From Pipi’s Pasture: Remembering Christmas when we were kids, part II |

From Pipi’s Pasture: Remembering Christmas when we were kids, part II

Diane Prather

Diane Prather

This past week my sister Charlotte and I enjoyed sharing memories of Christmases past when we were growing up on the ranch at Morapos. We have two siblings, Darlene and Duane, who are younger than we are. Charlotte and I are only two years apart, so we have similar memories of Christmas and, sometimes, even received the same gifts.

"Anticipation — it was the best part of Christmas," Charlotte remembered.

I agree! We looked forward to Christmas from about Thanksgiving on. We didn't get to Craig much once the snow started to fall so we didn't get to explore the stores. We didn't have television until we were older so we didn't see the commercials about Christmas toys. But we did have the Sears Roebuck and Montgomery Ward Christmas catalogs.

The catalogs arrived in the mail around Thanksgiving. Charlotte and I can remember the wonderful "smell" of the catalogs — the new book smell, that is. Charlotte reminded me how we waited until we had lots of time to go through the catalogs for the first time.

Kids who are used to all of today's technology might be surprised how much enjoyment we got out of those Christmas catalogs. We wrote our initials next to things we wanted. We spent hours studying the picture of the dolls and their accessories and wondering how the board games were played.

Sometimes, we even played our own game with the catalogs. We closed our eyes, turned to a part of the catalog, and pretended we had "won" the products on those pages. Before long, the catalogs looked pretty used.

Recommended Stories For You

We made out our Christmas lists for Santa, too, that we left out on Christmas Eve. We put them out for Santa with treats. That was after we had spent the afternoon delivering gifts to neighbors and to Grandma Osborn. We were pretty pooped when we sat down to out traditional supper of oyster stew.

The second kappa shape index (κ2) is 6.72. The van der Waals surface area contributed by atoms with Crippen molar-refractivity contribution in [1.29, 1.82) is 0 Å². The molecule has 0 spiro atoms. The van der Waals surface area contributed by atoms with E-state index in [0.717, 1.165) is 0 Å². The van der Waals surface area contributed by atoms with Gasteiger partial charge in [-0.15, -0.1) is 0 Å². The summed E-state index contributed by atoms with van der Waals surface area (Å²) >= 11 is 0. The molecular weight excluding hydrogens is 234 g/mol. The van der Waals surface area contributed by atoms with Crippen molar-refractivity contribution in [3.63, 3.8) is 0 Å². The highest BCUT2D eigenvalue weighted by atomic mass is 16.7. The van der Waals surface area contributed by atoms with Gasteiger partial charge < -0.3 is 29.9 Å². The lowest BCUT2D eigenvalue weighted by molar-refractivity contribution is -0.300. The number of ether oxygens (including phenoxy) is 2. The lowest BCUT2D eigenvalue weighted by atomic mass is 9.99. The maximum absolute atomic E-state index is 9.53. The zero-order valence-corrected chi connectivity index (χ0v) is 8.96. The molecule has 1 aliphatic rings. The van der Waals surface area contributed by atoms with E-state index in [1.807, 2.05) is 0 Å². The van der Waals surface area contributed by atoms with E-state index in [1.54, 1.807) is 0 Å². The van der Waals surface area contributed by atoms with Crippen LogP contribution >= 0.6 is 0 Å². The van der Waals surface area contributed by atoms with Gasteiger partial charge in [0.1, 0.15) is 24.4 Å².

After the dishes were cleaned up, we brought the stack of Christmas cards to the table. We never opened them until Christmas Eve. Mom started out by opening each card and reading a letter if one was included. Then each card was passed around the table.

Finally, it was time to hang our stockings, which were real socks — not the kind we buy today. Sometimes, we kids dragged out some of Mom's nylon stockings. We also put out lots of empty bowls for candy and, of course, Santa's treats and our letters.

One year, we put a grain box in the yard. The next morning, we were so excited to find an empty box and lots of footprints!

Boy, was it hard to get to sleep on Christmas Eve, but finally Christmas morning was there. We always got up before daylight — Christmas wouldn't have seemed like Christmas if we had gotten up in the light. We found our Santa gifts, unwrapped, under the tree. Then we turned our attention to our socks, which were always stuffed with a shiny apple and an orange — a real treat in those days — and other little gifts.

The bowls were filled with gummy orange slices, raspberry candies with soft filling, hard ribbon and "pillow" candies, and chocolate candies filled with some kind of white filling.

There were gifts under the tree, too, some from relatives. We received games, coloring books, paper dolls, and a lot more. Possibly most cherished were the handmade gifts such as doll cradles made by Grandpa, and filled with mattresses, blankets, and pillows, made by Grandma.

Charlotte and I still have some of our dolls. I still love my Plenty Sparkle doll, the Toni doll, and a hard rubber doll that "wets" when she's fed a bottle of water.

Christmas on the ranch holds many wonderful memories!